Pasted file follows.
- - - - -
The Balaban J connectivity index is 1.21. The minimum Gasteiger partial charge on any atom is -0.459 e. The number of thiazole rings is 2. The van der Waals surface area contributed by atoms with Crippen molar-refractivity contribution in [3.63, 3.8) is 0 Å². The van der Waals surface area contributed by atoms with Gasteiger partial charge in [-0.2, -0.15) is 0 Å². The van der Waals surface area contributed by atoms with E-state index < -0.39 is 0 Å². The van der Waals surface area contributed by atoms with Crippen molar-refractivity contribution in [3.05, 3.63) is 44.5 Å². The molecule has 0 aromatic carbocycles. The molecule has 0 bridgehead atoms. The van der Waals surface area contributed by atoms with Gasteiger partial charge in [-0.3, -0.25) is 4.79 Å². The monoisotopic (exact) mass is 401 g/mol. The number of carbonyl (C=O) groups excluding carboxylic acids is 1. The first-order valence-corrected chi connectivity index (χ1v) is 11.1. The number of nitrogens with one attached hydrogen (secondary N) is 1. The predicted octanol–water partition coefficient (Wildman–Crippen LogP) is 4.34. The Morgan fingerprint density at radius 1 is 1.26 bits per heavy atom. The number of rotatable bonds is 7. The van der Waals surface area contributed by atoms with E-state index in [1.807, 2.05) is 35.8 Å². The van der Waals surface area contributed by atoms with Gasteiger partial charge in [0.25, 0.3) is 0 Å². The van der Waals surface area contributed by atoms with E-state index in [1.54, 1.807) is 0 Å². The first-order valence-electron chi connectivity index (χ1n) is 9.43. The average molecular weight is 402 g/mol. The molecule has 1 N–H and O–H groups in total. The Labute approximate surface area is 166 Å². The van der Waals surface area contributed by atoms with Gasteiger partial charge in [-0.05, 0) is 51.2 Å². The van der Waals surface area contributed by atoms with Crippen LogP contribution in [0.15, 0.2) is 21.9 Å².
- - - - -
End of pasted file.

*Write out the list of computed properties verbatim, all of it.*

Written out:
The Balaban J connectivity index is 1.21. The minimum Gasteiger partial charge on any atom is -0.459 e. The number of thiazole rings is 2. The van der Waals surface area contributed by atoms with Crippen molar-refractivity contribution in [3.63, 3.8) is 0 Å². The van der Waals surface area contributed by atoms with Gasteiger partial charge in [-0.2, -0.15) is 0 Å². The van der Waals surface area contributed by atoms with E-state index < -0.39 is 0 Å². The van der Waals surface area contributed by atoms with Crippen molar-refractivity contribution in [3.05, 3.63) is 44.5 Å². The molecule has 0 aromatic carbocycles. The molecule has 0 bridgehead atoms. The van der Waals surface area contributed by atoms with Gasteiger partial charge in [-0.3, -0.25) is 4.79 Å². The monoisotopic (exact) mass is 401 g/mol. The number of carbonyl (C=O) groups excluding carboxylic acids is 1. The first-order valence-corrected chi connectivity index (χ1v) is 11.1. The number of nitrogens with one attached hydrogen (secondary N) is 1. The predicted octanol–water partition coefficient (Wildman–Crippen LogP) is 4.34. The Morgan fingerprint density at radius 1 is 1.26 bits per heavy atom. The number of rotatable bonds is 7. The van der Waals surface area contributed by atoms with E-state index in [1.807, 2.05) is 35.8 Å². The van der Waals surface area contributed by atoms with Gasteiger partial charge in [0.25, 0.3) is 0 Å². The van der Waals surface area contributed by atoms with E-state index in [1.54, 1.807) is 0 Å². The first-order valence-electron chi connectivity index (χ1n) is 9.43. The average molecular weight is 402 g/mol. The molecule has 1 N–H and O–H groups in total. The Labute approximate surface area is 166 Å². The van der Waals surface area contributed by atoms with Gasteiger partial charge in [-0.05, 0) is 51.2 Å². The van der Waals surface area contributed by atoms with Crippen LogP contribution in [0.15, 0.2) is 21.9 Å².